The Art Institute Chicago

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press release

Tokihiro Sato’s images embody presence and absence, materiality and spirituality. Using an eight-by-ten-inch camera set on a tripod, he makes lengthy exposures in which he enters the frame of the landscape, waving around a flashlight (by night) or pausing periodically with a mirror that reflects sunlight back at the camera (by day). These brighter lights are recorded as traces of his presence, but he himself is rendered invisible by his motion during the course of the hour-long exposure. The contemplative and somewhat otherworldly pictures that result are literally "photo-graphs," a term derived from the Greek words for light and drawing. Sato’s preferred presentation of his photographs is as unusual as his method of making pictures. He floats large-scale transparencies in front of a panel fitted with lights, so that the edge of the photograph is readily visible. In this way, the viewer is reminded that photographs are objects as well as images, that the paper itself possesses a kind of sculptural quality. Lit from behind, the images themselves glow just as the evidence of Sato’s presence does in the pictures.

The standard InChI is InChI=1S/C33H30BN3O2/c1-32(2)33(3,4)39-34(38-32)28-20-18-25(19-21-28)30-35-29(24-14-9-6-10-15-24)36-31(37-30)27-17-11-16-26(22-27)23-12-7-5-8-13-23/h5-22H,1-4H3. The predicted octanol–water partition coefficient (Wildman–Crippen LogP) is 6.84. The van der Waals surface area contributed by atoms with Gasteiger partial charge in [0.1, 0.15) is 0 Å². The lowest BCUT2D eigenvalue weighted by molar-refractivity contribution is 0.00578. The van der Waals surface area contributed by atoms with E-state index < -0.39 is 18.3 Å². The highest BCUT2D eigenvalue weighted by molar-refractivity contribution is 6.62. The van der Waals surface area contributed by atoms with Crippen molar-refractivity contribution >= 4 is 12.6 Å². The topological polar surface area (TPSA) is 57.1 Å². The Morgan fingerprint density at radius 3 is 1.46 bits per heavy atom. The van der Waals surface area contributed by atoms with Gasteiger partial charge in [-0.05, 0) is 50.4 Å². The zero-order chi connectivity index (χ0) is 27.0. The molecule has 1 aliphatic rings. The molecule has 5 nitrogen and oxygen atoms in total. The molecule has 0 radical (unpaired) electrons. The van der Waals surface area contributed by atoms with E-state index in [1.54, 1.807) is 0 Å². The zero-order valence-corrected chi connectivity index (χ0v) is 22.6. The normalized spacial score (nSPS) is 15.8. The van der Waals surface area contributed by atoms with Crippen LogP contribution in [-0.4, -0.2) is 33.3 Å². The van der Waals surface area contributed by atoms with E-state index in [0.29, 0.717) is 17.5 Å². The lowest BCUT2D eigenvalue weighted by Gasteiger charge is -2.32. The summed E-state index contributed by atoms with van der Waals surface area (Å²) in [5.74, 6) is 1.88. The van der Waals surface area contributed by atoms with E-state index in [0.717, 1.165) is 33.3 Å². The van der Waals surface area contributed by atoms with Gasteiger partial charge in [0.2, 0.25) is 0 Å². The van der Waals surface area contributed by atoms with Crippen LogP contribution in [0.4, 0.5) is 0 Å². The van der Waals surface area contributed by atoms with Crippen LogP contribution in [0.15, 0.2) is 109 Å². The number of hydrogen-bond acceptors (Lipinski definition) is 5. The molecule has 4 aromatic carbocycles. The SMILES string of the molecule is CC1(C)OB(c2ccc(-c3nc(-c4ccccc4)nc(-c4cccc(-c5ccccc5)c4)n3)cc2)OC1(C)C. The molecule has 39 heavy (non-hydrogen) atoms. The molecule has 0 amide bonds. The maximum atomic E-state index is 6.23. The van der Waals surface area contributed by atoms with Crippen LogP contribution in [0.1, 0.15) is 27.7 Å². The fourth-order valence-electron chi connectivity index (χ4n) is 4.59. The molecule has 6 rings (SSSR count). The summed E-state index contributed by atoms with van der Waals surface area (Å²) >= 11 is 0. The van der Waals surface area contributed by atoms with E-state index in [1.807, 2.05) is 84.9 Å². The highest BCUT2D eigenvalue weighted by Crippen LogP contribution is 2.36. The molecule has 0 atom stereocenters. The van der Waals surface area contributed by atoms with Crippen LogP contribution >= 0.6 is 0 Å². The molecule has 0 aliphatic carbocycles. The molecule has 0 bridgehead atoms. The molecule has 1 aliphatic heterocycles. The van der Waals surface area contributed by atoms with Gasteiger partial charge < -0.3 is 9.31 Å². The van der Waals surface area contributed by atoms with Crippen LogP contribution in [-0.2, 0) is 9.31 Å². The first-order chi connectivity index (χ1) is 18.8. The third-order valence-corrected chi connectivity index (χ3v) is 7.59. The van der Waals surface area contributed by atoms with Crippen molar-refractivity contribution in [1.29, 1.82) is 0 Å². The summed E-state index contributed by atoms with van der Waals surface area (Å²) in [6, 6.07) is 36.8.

While Sato has exhibited widely in Japan, and is beginning to get more regocnition in the U.S., his photographs have never been been shown in Chicago. Photo-Respiration: Tokihiro Sato Photographs showcases 14 transparencies in an elegant installation that surveys the best work from this series. The exhibition is accompanied by a catalogue, one of the few resources in English on this important and innovative artist.


Photo-Respiration: Tokihiro Sato Photographs
Kurator: Elizabeth Siegel